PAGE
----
Thursday, April 27, 2017


Sun, 23/04/2017 - 08:43

A paper has just been published on shorebird decline due to disappearing mudflats in the Yellow Sea. Read the full version here.

This study was based on decades of bird counting by volunteers across New Zealand and Australia.

Birds NZ members have hugely contributed to this important study by participating in the National Wader Count scheme over the past 50 years!

Read our latest media release here.

Shoreline habitats for the migrating birds are turned into dry land through a process known as reclamation. Image: Nick Murray

Thu, 13/04/2017 - 13:17

Notornis is an important means for information on New Zealand birds to be published and made accessible to all. It is the longest running project supported by the society, with a proud publication history dating back to 1943.

There have been peaks and lows in Notornis production over the years, largely due to the rate of submissions, and the effectiveness of the editor. We have been fortunate to have had very efficient editors over the past decade, but we are currently struggling to get enough copy to fill issues. If you have a near-to-complete manuscript that you haven’t quite got round to submitting, please brush the dust off it and get it to the editor (Leigh Bull) promptly.

Birds New Zealand Council is offering two new awards to encourage members across the threshold of getting your work published for the first time:

Birds New Zealand Student Publication Award
An annual award of $500 for the best Notornis publication where a student or recent graduate is the sole or lead author. Applicants must be current members of Birds New Zealand, and must state when submitting their manuscripts that they wish to apply for the award, and that they are currently enrolled in a New Zealand education institute or have graduated in the last 3 years. There is no restriction on the number of submissions that a student may make in the course of their studies, and the award is open to students of all ages.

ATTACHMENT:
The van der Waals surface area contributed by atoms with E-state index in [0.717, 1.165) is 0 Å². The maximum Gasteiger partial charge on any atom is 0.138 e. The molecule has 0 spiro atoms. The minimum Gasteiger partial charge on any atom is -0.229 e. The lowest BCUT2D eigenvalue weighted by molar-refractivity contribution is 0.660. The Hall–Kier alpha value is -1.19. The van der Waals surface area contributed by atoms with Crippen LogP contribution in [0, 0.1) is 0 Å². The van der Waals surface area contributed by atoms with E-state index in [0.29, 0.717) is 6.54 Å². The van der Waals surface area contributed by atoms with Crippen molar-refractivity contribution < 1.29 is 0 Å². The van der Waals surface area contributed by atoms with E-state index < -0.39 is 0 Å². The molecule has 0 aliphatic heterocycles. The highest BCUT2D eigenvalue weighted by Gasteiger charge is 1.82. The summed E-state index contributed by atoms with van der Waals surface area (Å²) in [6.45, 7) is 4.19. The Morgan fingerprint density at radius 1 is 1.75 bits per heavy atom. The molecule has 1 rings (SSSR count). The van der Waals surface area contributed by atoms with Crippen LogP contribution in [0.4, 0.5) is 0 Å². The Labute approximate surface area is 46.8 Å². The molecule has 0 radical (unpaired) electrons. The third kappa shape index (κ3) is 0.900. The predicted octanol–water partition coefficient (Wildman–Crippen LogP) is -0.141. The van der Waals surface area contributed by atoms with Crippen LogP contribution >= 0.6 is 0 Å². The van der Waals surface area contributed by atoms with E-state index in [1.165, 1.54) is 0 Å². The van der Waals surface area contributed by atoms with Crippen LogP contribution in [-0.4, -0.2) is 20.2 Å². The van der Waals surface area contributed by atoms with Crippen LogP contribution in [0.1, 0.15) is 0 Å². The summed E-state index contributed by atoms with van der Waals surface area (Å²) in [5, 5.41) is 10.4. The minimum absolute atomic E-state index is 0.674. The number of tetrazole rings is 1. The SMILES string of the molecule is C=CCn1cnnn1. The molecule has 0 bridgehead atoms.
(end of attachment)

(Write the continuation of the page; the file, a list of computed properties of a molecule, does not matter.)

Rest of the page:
Birds New Zealand New Author Award
An annual award of $300 for the best Notornis publication where the sole or lead author has not previously published in Notornis or any other scientific journal. Applicants must be current members of Birds New Zealand, and must state when submitting their manuscripts that they are a first-time author and wish to apply for the award. The award can be applied for once only. Students are able to apply for both awards (if eligible), but one award only will be granted to any one manuscript.

Birds New Zealand also offers an annual award for the best student presentation at the New Zealand Bird Conference.

I look forward to reading about your research in Notornis!

David Lawrie


Tue, 11/04/2017 - 08:51

A recently published paper in the journal Biological Conservation highlights how eBird data is used in the real world to support conservation actions! Read the latest eBird news here

To download the full article (free until 18 May) visit 18 May, the article can be found at

Learn more about eBird here

Mon, 10/04/2017 - 10:35

The 2017 New Zealand Bird Conference and AGM of Birds New Zealand will be held in:

         Te Anau (Southland) over Queens Birthday Weekend (3-5 June 2017)

The conference is an opportunity for anyone interested in birds to gather and learn from each other. Saturday and Sunday are designated as scientific days, where both amateur and professional ornithologists present short papers on their work to increase knowledge of our bird life in New Zealand. The AGM will be held on Saturday afternoon, and field trips to local birding highlights will take place on Monday. 

Conference details and online registration are available here

Join us in Fiordland for a fantastic birding weekend! Please note - there is limited space available, so register now!


Mon, 10/04/2017 - 10:28

China has added critical migratory waterbird sites in the Bohai Gulf and Yellow Sea to the World Heritage Tentative List!

Read more here


Tue, 04/04/2017 - 19:04

Very good progress continues with data transcription in the Birds New Zealand Beach Patrol Data Entry Project. Read the latest progress report here.